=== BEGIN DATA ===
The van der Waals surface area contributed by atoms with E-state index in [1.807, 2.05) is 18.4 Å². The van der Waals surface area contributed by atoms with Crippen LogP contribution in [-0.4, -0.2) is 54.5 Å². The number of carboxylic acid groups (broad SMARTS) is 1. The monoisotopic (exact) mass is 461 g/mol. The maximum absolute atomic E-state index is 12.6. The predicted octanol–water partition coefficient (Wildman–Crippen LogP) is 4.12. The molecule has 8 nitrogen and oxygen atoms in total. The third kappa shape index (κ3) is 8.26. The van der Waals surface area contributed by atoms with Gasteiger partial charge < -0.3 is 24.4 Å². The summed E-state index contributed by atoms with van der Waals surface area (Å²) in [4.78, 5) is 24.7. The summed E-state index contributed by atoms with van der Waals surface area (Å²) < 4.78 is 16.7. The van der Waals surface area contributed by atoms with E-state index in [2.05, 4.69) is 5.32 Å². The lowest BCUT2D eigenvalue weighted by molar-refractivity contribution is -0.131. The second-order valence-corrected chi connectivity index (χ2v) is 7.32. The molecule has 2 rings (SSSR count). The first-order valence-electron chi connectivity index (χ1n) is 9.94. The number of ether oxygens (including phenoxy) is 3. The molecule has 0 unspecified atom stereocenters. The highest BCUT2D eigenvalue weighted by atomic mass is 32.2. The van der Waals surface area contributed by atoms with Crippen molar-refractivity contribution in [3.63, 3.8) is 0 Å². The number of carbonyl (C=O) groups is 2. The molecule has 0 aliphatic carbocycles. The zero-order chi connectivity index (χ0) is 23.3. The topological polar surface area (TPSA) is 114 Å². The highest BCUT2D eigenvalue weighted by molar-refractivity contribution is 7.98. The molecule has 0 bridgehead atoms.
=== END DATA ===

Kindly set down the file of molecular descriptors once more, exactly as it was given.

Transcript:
The van der Waals surface area contributed by atoms with E-state index in [1.807, 2.05) is 18.4 Å². The van der Waals surface area contributed by atoms with Crippen LogP contribution in [-0.4, -0.2) is 54.5 Å². The number of carboxylic acid groups (broad SMARTS) is 1. The monoisotopic (exact) mass is 461 g/mol. The maximum absolute atomic E-state index is 12.6. The predicted octanol–water partition coefficient (Wildman–Crippen LogP) is 4.12. The molecule has 8 nitrogen and oxygen atoms in total. The third kappa shape index (κ3) is 8.26. The van der Waals surface area contributed by atoms with Gasteiger partial charge < -0.3 is 24.4 Å². The summed E-state index contributed by atoms with van der Waals surface area (Å²) in [4.78, 5) is 24.7. The summed E-state index contributed by atoms with van der Waals surface area (Å²) < 4.78 is 16.7. The van der Waals surface area contributed by atoms with E-state index in [2.05, 4.69) is 5.32 Å². The lowest BCUT2D eigenvalue weighted by molar-refractivity contribution is -0.131. The second-order valence-corrected chi connectivity index (χ2v) is 7.32. The molecule has 2 rings (SSSR count). The first-order valence-electron chi connectivity index (χ1n) is 9.94. The number of ether oxygens (including phenoxy) is 3. The molecule has 0 unspecified atom stereocenters. The highest BCUT2D eigenvalue weighted by atomic mass is 32.2. The van der Waals surface area contributed by atoms with Crippen molar-refractivity contribution in [3.63, 3.8) is 0 Å². The number of carbonyl (C=O) groups is 2. The molecule has 0 aliphatic carbocycles. The zero-order chi connectivity index (χ0) is 23.3. The topological polar surface area (TPSA) is 114 Å². The highest BCUT2D eigenvalue weighted by molar-refractivity contribution is 7.98. The molecule has 0 bridgehead atoms.